Mahathir reorganizes his Cabinet after a rift within the UMNO. The party splinters into Mahathir's UMNO Baru and the Semangat '46 faction. Press freedoms are sharply curtailed. The reconstructed UMNO wins reelection in a rushed election in 1990. That same year, Mahathir announces Vision 2020, an ambitious plan to fully industrialize Malaysia by the year 2020.
Manufactured goods eclipse raw materials in export earnings; by 1995, Malaysia has ASEAN's highest growth rate (9.6 percent). Mahathir's BN coalition wins the 1995 elections in a landslide. The combination of political stability, foreign investment, and steady growth rate earns Malaysia global acclaim as an "economic miracle" and "Asian tiger" alongside Taiwan and South Korea.
The 1997 Asian financial crisis severely affects the economy. The Kuala Lumpur stock exchange plunges by 80 percent. Malaysia rejects IMF-recommended remedies. The government restricts currency markets and imposes strict controls to prevent capital flight. Malaysia pegs the ringgit at a fixed exchange rate of 2.45 ringgit to the U.S. dollar.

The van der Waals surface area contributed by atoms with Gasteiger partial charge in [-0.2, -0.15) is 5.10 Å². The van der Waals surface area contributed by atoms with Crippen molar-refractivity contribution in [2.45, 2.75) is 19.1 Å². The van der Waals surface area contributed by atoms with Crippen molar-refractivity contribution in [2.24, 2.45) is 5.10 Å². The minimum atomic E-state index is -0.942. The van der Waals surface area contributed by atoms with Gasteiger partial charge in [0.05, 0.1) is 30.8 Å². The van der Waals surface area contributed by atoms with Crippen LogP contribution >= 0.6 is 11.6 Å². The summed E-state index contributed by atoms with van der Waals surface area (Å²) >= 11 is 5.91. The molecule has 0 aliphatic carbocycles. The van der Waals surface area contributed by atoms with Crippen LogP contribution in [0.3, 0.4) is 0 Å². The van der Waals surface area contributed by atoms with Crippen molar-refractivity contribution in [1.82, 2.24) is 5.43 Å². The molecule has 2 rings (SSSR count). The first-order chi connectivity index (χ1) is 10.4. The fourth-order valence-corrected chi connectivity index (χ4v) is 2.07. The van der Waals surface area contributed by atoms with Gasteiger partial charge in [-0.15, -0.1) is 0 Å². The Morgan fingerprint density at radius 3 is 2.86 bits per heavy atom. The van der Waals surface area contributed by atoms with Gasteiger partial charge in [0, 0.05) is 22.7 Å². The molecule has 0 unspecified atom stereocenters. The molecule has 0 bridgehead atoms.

A political crisis erupts when Deputy Prime Minister Anwar Ibrahim is arrested on corruption charges. The national and international outcry draws attention to a growing authoritarianism. Nevertheless, Mahathir's BN wins the parliamentary elections of 1999. By 2000, Malaysia shows signs of a gradual recovery from the economic crisis.
Malaysia weathers the Asian financial storm better than many neighbors, apparently validating the government's decision to impose financial and currency controls when the crisis hit. Mahathir's political control remains firm, but in 2002, he announces that he will step down after the 2003 elections. Religious and social tensions, however, persist beneath the surface.